THE ART OF THAI CUI­SINE

SOM CHAI BAR & RESTAU­RANT, THE LAT­EST AD­DI­TION BY RENOWNED CHEF WILL MEYRICK, SERVES THAI FOOD IN A SET­TING THAT TAKES YOU BACK TO THE 1920S…

Bali & Beyond - - CONTENTS - Som Chai Bar & Restau­rant Jalan Raya Ker­obokan 86 A, Kuta Utara 0878-8866-1945 www.som­chai­in­done­sia.com By Wi­win Wir­widya

The newly open Som Chai Bar & Restau­rant

Som Chai is where art deco is highly re­garded in both fash­ion and build­ing, with beau­ti­ful women wrapped in cheongsam walk­ing around. The set­ting of the new din­ing venue by Sarong Group made me feel as if I was in an old Siam City, for­get­ting that I was ac­tu­ally in the busy area of Jalan Raya Ker­obokan in Seminyak.

It was 6.30 p.m., and I was so ex­cited to ex­pe­ri­ence the food that Chef Will Meyrick – the brain be­hind Mama San, Tiger Palm, Sarong and Hu­jan Lo­cale – will be pre­sent­ing in his fifth restau­rant in Bali. Dear food en­thu­si­asts, come and join my din­ing ex­pe­ri­ence at Som Chai…

SIP OF FRESH­NESS

A bar and a lounge area takes up the front part of the restau­rant. When I walked in, I was wel­comed with top-notch hos­pi­tal­ity by some of the wait­resses who were wear­ing long black cock­tail dresses. Dimmed shades of light softly filled ev­ery cor­ner of the clas­sic and de­tailed in­te­rior, yet my eyes were caught by a line of swings that were hang­ing in front of me, es­pe­cially de­signed for pro­fes­sional dancers. I per­son­ally think that Som Chai bar is quite

mas­cu­line yet sexy at the same time.

Two dancers wear­ing cheongsam danced on the swings with soft and slow ges­tures, giv­ing the per­fect am­biance of ex­clu­sive nightlife in old Chi­na­town in Bangkok, Thai­land. As I took a sit at the lounge which is right next to the bar, I be­gan to think of en­joy­ing a glass of fresh en­er­giz­ing drink to soothe my mind. I walked to­wards the bar to see their choices of bev­er­ages be­fore hav­ing my din­ner.

My choice fell on Siam Julep amongst the bar’s su­per tempt­ing lists of cock­tails. I felt quite chal­lenged to try this mix as the bar­tender ex­plained that the drink has a strong yet fresh sour taste that comes from nut­meg, mint and a mix of Ital­ian aro­matic spirit; Fer­net Branca, Jim Beam, and a lit­tle bit of honey. But one sip of the drink as­sured me. Siam Julep suc­cess­fully re­ju­ve­nated me in an in­stant!

STARTER HIGH­LIGHTS

Af­ter half an hour re­lax­ing in the lounge, I de­cided to start my din­ner. The staff led me to a big tall door at the end of the lounge aisle that con­nected the lounge and bar area to the restau­rant. Once the door was opened, I was in­stantly in awe with the dra­matic view of an ori­en­tal fine din­ing room. It was a to­tally dif­fer­ent am­biance from the bar and lounge area.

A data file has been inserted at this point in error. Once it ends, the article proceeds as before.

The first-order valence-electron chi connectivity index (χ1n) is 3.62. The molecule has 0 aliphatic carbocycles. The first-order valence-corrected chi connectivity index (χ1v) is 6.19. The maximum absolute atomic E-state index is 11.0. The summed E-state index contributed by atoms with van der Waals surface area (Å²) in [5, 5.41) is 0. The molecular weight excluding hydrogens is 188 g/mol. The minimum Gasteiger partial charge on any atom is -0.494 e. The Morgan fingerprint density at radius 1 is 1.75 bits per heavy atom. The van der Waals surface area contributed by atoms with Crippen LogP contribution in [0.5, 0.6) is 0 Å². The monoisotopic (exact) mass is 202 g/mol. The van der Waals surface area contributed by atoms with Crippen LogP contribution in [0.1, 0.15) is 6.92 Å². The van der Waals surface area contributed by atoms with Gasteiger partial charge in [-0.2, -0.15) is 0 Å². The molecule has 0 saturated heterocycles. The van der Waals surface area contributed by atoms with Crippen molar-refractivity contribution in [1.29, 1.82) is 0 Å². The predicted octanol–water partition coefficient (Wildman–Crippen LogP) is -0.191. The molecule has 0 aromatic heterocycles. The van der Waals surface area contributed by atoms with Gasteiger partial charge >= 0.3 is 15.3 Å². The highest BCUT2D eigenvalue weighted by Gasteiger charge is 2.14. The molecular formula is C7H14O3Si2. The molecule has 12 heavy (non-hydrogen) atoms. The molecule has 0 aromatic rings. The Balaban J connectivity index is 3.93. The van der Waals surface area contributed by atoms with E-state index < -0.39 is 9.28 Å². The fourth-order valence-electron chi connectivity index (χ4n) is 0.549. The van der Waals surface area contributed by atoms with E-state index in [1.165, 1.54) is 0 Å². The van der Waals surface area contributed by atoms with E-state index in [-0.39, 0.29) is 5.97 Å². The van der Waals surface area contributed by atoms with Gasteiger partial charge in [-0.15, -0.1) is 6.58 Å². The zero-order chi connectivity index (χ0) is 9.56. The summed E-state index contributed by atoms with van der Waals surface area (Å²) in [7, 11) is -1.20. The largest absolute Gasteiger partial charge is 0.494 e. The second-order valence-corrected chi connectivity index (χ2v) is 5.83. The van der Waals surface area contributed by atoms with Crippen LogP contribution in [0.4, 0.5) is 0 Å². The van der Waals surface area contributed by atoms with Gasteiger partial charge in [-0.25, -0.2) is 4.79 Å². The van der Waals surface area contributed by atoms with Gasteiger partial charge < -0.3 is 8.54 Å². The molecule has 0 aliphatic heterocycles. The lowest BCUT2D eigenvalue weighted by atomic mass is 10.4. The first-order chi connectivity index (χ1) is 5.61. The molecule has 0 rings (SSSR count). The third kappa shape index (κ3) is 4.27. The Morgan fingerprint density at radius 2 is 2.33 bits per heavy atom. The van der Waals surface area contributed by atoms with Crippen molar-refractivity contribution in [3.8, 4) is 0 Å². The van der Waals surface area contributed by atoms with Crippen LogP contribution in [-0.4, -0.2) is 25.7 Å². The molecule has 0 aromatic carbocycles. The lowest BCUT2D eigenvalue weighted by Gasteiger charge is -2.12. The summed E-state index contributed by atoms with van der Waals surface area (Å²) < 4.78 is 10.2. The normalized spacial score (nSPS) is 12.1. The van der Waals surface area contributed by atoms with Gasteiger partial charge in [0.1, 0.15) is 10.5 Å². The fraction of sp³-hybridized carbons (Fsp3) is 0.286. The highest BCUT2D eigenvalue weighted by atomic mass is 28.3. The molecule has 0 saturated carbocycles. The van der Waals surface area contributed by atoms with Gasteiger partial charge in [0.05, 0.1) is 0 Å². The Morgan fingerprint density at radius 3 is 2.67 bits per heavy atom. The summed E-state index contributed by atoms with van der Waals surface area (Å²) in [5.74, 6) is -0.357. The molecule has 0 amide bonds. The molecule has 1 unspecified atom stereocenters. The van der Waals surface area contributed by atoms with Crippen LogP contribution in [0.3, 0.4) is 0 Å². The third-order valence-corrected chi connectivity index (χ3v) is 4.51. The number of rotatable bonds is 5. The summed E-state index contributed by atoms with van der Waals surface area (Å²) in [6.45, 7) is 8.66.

The restau­rant is set with high ceil­ings, beau­ti­fully de­signed light­ings and artsy or­na­ments that give a dra­matic ef­fect and

suc­cess­fully make Som Chai an ex­cep­tional din­ing venue. And the menu is just as in­ter­est­ing. I de­cided to be­gin my culi­nary jour­ney with the Sako Sai Moo from the ap­pe­tizer list. The grilled half-shell scal­lops dish was served with fly­ing fish roe, Thai basil, young co­conut and green nahm jihm dress­ing. The scal­lops were ex­tremely ten­der and the dress­ing per­fectly pleased my palate.

Mov­ing on to the salad list, I opted for the su­per-hot “Nam Doc”, a grilled beef dish with red onion, mint flat leaf, and chili lime dress­ing. The beef was so juicy and tasty, but if you’re not into spicy food be care­ful with the su­per-hot red chili that will spark fire­works in your mouth with its bold fla­vor. A lit­tle tip; have a fresh cool bev­er­age next to you so can sip some to lose the hot burn­ing taste, as your din­ing ex­pe­ri­ence here may not be com­plete if you miss this dish. My culi­nary jour­ney con­tin­ued on with Pla Thot Tha, a de­li­cious un­ripe mango dish with lime dress­ing, turmeric lemongrass which I could not stop en­joy­ing un­til the last drop.

As some­one who grew up with Su­ma­tran fla­vors, I was so tempted by the hot curry se­lec­tions. I de­cided to have the Masaman curry that con­sists of 48-hour slow cooked short ribs beef with young durian, co­conut and fried shal­lots. I am a durian fan but I have never tasted a young durian be­fore. To my sur­prise, it is amaz­ingly

de­li­cious, and the durian does not over­power other el­e­ments of the dish, which means this dish can be en­joyed by any­one who is not re­ally a fan of durian too.

THE MAIN STARS

Then, it was time for the main cour­ses. I was up for a fresh fish dish, so I or­dered the Bam­boo “hor mok” snapper mar­i­nated in red curry paste with co­conut milk kaf­fir lime and Thai basil. This dish is highly rec­om­mended as the del­i­cate snapper meat is cooked to per­fec­tion, and the fra­grant from the kaf­fir lime made the dish even more ap­pe­tiz­ing.

To en­joy this seafood se­lec­tion, the wait­ress rec­om­mended to pair it with some steamed rice to bal­ance the sa­vory home­made sauce. But I pre­ferred to in­dulge it just the way it is with­out any rice, and I think the dish is sub­lime! And once the main course was done, it was only right to end my culi­nary jour­ney here with a dessert like the mango par­fait with three flour scented sticky rice and kala­mansi, Som Chai’s take on mango sticky rice.

Stir-fry salted pork.

Sako Sai Moo.

Crispy Taco.

The bar and lounge area has an ex­clu­sive am­biance with a pro­fes­sional dancer on the swing.

The el­e­gant in­te­rior of Som Chai Bar & Restau­rant.

Chef Will Meyrick.

Ho Mok Fish Bam­boo.

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